Did you not have cable or internet? My son lives in NYC and has been there since college at Manhattan School of Music. His rent is much cheaper because he lives uptown a ways above the school closer to Harlem and of course he splits his rent with a room mate. There monthly costs seem higher with food, transportation and utilities. He has to take instruments around to gigs so he hops a cab often which is costly and with the last few frigid winters the electric has been really high but they also have cable internet which adds on each month. He had cable and cable internet at first but gave up the cable and and kept the internet and watches Netflix and Hulu. I’m not sure he could stand living without internet. I think that’s a big part of his entertainment when he is too broke to do things in the city he can get online and read or watch a movie.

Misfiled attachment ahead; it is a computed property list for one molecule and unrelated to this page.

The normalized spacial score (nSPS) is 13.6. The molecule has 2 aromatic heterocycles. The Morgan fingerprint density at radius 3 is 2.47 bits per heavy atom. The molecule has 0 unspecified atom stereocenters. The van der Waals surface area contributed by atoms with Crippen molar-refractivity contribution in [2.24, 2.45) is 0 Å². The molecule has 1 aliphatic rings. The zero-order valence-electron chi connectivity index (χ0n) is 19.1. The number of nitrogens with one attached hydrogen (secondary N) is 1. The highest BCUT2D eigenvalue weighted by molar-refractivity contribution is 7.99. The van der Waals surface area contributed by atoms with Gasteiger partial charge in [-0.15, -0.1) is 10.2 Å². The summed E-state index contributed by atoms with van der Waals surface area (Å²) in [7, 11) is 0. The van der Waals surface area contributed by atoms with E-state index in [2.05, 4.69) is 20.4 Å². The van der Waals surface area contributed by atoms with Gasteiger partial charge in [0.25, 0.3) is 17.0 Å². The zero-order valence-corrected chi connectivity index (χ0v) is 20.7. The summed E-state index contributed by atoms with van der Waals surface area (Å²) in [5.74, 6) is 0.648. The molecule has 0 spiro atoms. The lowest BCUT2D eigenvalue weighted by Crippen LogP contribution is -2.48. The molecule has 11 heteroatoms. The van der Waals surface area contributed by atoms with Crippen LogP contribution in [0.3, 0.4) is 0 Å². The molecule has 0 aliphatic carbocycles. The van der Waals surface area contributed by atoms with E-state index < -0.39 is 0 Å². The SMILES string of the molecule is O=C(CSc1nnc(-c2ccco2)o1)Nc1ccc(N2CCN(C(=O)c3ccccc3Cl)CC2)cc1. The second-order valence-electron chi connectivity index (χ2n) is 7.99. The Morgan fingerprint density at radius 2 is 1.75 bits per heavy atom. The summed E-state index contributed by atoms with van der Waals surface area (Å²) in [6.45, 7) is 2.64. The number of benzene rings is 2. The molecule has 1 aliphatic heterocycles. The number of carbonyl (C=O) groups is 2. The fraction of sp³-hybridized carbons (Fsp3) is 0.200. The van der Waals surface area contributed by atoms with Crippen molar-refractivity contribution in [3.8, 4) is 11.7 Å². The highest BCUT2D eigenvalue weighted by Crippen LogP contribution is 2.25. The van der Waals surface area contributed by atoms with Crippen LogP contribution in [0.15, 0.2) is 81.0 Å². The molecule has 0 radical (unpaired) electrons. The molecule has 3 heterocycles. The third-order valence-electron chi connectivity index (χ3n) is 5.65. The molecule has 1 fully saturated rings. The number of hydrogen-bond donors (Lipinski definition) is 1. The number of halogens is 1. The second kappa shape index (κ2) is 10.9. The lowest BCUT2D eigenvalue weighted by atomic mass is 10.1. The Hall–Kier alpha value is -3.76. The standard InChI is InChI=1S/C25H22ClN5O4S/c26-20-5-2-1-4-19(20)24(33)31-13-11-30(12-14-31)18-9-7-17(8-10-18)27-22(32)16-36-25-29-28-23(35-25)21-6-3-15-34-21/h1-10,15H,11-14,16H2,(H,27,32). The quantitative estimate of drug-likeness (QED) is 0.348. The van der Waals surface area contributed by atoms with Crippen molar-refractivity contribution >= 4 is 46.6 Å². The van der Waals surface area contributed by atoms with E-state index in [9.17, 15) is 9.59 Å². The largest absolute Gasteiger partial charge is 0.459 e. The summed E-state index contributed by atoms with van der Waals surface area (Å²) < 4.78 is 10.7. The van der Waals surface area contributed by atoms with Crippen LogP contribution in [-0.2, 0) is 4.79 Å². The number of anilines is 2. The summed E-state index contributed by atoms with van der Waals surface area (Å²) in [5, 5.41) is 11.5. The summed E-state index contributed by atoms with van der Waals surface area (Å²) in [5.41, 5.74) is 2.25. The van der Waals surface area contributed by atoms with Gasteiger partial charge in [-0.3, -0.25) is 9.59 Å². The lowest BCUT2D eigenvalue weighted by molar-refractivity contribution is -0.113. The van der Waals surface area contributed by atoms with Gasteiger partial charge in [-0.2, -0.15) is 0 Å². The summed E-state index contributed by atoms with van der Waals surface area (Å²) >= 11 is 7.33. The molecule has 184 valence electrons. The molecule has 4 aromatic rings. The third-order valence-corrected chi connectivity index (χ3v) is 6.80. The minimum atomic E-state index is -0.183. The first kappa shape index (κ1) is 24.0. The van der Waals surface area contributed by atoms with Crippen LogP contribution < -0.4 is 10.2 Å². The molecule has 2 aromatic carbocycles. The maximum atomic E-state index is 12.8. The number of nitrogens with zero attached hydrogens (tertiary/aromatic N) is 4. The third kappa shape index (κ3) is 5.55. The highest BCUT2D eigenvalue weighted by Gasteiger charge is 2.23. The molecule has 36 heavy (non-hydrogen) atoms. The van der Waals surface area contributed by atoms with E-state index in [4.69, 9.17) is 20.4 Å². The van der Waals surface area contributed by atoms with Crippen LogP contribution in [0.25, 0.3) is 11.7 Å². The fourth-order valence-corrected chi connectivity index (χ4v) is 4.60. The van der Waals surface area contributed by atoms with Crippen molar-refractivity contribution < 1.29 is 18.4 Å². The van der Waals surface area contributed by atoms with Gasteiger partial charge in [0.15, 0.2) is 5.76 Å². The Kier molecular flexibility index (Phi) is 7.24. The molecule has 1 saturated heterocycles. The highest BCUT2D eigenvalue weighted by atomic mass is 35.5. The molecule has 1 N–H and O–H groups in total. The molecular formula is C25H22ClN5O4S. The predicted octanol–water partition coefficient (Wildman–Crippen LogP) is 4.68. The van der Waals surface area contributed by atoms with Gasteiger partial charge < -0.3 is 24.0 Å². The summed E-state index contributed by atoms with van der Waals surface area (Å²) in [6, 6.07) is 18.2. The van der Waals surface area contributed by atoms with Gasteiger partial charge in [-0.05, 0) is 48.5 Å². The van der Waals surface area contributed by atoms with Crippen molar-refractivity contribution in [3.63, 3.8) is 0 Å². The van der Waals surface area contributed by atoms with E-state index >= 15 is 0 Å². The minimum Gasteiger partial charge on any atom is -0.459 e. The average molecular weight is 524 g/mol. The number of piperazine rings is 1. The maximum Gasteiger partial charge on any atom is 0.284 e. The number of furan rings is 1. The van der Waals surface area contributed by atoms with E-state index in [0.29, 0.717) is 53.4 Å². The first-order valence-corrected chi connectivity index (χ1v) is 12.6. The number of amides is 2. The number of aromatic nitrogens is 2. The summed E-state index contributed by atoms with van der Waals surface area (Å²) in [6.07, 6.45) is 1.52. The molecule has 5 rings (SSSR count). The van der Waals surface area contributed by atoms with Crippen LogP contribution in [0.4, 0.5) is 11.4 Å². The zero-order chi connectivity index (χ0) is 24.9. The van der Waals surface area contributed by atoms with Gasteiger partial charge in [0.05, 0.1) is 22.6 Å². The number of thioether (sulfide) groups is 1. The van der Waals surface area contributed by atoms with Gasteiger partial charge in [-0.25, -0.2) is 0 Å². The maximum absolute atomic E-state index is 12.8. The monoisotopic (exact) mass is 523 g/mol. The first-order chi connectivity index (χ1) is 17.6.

• Reply sam July 5, 2015 at 9:48 pm

    HI Do you have any advice for people visiting NY for 3 days as tourists. We will be geting our parents and 2 kids too. what do you think about hotels in NY? also any idea how much does a taxi cost ie the minimum fare there?

  • Reply Rhonda Smith July 23, 2015 at 9:09 am

    So interesting article! My best friend moved to New York City last year and the first thing she told me when she got there was that everything is extremely expensive. It was great that she moved there because of her job and she get enough money but she also could save a lot of money if everything wasn’t so expensive. Well, big city, big prices!

  • Reply Abhijeet February 5, 2016 at 2:22 pm


    Read almost all the post, really it give fair idea about living in NY.
    One query that I have, what would be the school fees in general for a kid of age 7-8 yrs?
    Can anyone help me please?